Seek to decolonise: Why we need to restructure the district collector’s role

Source:The post is based on the article “Seek to decolonise: Why we need to restructure the district collector’s role’ Under Arth Ganga” published in Indian Express on 10th December 2022

What is the News?

The Vidhi Centre for Legal Policy has released a book titled “From Rule by law to the Rule of Law”, with a subtitle “25 Reforms to Decolonise India’s Legal System”.

One of the reforms suggested by the book is the role of the district collector. 

Who is the District Collector?

A District Collector, often abbreviated to Collector, is an Indian Administrative Service (IAS) officer in charge of revenue collection and administration of a district in India.

What does a District Collector do?

The 15th report of the Second Administrative Reforms Commission (ARC) lists the following: One, head of land and revenue administration; Two, district head of the executive magistracy and overall supervision of law and order and security and some say, police matters; Three, licensing and Regulatory Authority (such as Arms Act); Four, the conduct of elections; Fifth, disaster management; Sixth, public service delivery; and Seventh, Chief Information and Grievance Redressal Officer.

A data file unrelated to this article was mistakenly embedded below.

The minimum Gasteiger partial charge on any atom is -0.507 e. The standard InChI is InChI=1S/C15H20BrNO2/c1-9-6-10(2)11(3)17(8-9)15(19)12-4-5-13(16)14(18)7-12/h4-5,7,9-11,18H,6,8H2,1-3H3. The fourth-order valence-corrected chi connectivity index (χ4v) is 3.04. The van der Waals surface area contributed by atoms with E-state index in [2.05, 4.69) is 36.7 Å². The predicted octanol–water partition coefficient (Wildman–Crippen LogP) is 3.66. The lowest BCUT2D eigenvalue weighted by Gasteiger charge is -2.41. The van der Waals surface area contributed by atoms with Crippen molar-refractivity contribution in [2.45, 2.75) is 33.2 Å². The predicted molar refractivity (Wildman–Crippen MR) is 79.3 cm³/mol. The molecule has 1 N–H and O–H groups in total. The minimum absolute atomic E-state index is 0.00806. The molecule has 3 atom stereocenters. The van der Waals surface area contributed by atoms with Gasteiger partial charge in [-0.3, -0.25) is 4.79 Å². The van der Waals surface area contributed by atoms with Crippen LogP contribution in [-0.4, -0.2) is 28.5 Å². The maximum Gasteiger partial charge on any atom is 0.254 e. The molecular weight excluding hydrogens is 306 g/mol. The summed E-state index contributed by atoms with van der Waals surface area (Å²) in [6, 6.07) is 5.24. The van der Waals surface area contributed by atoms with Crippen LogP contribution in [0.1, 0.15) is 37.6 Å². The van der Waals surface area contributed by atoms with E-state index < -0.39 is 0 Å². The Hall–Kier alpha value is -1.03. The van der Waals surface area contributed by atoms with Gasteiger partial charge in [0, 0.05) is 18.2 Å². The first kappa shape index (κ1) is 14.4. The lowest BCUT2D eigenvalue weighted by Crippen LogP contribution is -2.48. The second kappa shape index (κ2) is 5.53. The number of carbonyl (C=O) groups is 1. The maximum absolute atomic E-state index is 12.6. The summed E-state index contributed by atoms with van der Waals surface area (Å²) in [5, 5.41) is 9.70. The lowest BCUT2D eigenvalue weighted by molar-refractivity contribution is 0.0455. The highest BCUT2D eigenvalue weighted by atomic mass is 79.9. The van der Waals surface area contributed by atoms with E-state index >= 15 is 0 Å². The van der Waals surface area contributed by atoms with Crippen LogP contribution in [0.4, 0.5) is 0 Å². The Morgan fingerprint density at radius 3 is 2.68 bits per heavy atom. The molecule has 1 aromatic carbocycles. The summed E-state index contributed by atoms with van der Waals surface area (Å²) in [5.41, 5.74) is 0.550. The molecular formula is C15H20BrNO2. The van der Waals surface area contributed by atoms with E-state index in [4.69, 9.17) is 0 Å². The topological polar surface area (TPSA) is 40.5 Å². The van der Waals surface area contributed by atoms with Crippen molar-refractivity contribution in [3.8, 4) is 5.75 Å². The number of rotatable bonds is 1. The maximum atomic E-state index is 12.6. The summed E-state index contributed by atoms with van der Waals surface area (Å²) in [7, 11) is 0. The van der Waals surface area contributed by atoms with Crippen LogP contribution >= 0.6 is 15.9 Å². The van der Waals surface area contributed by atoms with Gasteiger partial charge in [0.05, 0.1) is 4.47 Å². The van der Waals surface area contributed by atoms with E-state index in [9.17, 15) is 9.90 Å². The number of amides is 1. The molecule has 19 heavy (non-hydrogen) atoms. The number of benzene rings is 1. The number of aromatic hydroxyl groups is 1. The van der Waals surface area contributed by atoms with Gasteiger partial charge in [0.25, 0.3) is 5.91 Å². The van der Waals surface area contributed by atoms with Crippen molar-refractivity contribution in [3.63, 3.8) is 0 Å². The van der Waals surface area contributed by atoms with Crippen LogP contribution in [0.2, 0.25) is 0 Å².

What does the Vidhi Centre book say about the District Collector?

As opposed to the popular democracy that is envisaged in the Indian Constitution, State laws promote ‘Collector Raj’. The lack of devolution of powers and responsibilities to local governing bodies is an indication of the vested interest in mystifying governance.

Hence, for decentralization to realize its true potential, the following reforms need to be considered: 

Firstly, reconfigure the role of the district collector as a district-level land revenue functionary by devolving their powers to responsible local bodies. 

Secondly, empower representative local bodies while continuing to utilize the administrative skills of the district collector. 

Thirdly, rework relevant land revenue laws at the State level as well as the laws that empower PRIs, so that they can function more effectively as units of local self-government.

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